The Hammond organ is an electric organ, invented by Laurens Hammond and John M. Hanert and first manufactured in 1935. Various models have been produced, most of which use sliding drawbars to specify a variety of sounds. Until 1975, Hammond organs generated sound by creating an electric current from rotating a metal tonewheel near an electromagnetic pickup, and then strengthening the signal with an amplifier so it can drive a speaker cabinet. Around two million Hammond organs have been manufactured. The organ is commonly used with, and associated with, the Leslie speaker.
During an August 1972 show in Tokyo, Japan, Blackmore played the intro as follows:
There are two solos in the song; the first was performed on guitar by Ritchie Blackmore, and the second was performed on an organ by Jon Lord until the song fades out.
The lyrics tell a true story: on 4 December 1971, Purple were in Montreux, Switzerland, to record an album using a mobile recording studio (rented from the Rolling Stones and known as the Rolling Stones Mobile Studio—referred to as the "Rolling truck Stones thing" and "a mobile" in the lyrics) at the entertainment complex that was part of the Montreux Casino (referred to as "the gambling house" in the song lyric). On the eve of the recording session, a Frank Zappa and The Mothers of Invention concert was held in the casino's theatre. This was to be the theatre's final concert before the casino complex closed down for its annual winter renovations, which would allow Deep Purple to record there. At the beginning of Don Preston's synthesizer solo on "King Kong", the place suddenly caught fire when somebody in the audience fired a flare gun toward the rattan covered ceiling, as mentioned in the "some stupid with a flare gun" line.Although there were no major injuries, the resulting fire destroyed the entire casino complex, along with all the Mothers' equipment. The "smoke on the water" that became the title of the song (credited to bass guitarist Roger Glover, who related how the title occurred to him when he woke from a dream a few days later) referred to the smoke from the fire spreading over Lake Geneva from the burning casino as the members of Purple watched from their hotel. "It was probably the biggest fire I'd ever seen up to that point and probably ever seen in my life" said Glover. "It was a huge building. I remember there was very little panic getting out, because it didn't seem like much of a fire at first. But, when it caught, it went up like a fireworks display". The "Funky Claude" running in and out is referring to Claude Nobs, the director of the Montreux Jazz Festival who helped some of the audience escape the fire.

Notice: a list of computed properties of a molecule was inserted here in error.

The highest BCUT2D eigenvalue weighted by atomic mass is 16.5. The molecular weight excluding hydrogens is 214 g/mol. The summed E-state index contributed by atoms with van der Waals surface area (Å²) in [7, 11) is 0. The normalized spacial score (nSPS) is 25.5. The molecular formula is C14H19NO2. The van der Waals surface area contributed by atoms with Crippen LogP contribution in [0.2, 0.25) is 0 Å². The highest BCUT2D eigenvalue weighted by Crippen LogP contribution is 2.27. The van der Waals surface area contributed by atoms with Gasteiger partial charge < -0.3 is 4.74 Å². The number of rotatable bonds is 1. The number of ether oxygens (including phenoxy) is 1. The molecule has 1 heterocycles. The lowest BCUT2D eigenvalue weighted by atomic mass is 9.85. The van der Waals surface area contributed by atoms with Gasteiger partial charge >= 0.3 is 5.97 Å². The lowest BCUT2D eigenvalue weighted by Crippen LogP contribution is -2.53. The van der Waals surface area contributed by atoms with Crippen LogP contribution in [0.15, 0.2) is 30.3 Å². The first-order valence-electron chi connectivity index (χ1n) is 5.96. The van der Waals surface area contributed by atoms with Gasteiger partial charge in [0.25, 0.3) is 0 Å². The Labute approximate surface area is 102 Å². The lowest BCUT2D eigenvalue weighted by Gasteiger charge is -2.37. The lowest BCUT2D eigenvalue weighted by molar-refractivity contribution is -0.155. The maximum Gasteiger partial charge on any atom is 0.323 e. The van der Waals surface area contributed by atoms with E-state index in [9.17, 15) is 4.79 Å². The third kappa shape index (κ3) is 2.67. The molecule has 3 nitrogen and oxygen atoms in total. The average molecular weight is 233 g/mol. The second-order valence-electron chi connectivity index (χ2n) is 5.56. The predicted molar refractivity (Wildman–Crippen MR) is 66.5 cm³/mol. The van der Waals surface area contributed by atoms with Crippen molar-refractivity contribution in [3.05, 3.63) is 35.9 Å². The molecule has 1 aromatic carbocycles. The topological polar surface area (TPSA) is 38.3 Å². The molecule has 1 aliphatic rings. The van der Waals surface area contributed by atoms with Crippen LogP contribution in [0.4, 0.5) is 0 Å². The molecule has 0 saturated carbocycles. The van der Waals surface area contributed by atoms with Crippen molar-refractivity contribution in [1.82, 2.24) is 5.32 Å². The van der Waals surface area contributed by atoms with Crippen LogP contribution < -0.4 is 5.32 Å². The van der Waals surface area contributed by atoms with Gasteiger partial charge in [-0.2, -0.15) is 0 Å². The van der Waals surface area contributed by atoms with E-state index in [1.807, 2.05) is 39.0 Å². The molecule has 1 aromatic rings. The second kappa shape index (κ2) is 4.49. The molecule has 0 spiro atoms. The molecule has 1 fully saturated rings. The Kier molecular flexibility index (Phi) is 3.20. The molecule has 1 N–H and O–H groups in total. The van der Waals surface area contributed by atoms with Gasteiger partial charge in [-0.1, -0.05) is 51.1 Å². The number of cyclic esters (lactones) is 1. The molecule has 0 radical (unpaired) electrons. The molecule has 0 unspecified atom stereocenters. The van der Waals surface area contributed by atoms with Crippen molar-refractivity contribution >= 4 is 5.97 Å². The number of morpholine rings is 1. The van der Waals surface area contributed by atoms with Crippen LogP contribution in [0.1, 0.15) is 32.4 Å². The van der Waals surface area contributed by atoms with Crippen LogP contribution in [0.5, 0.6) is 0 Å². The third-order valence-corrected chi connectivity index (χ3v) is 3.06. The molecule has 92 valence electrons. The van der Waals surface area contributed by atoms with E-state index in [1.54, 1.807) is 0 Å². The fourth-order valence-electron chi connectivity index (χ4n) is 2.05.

Montreux is a municipality in the district of Riviera-Pays-d'Enhaut in the canton of Vaud in Switzerland.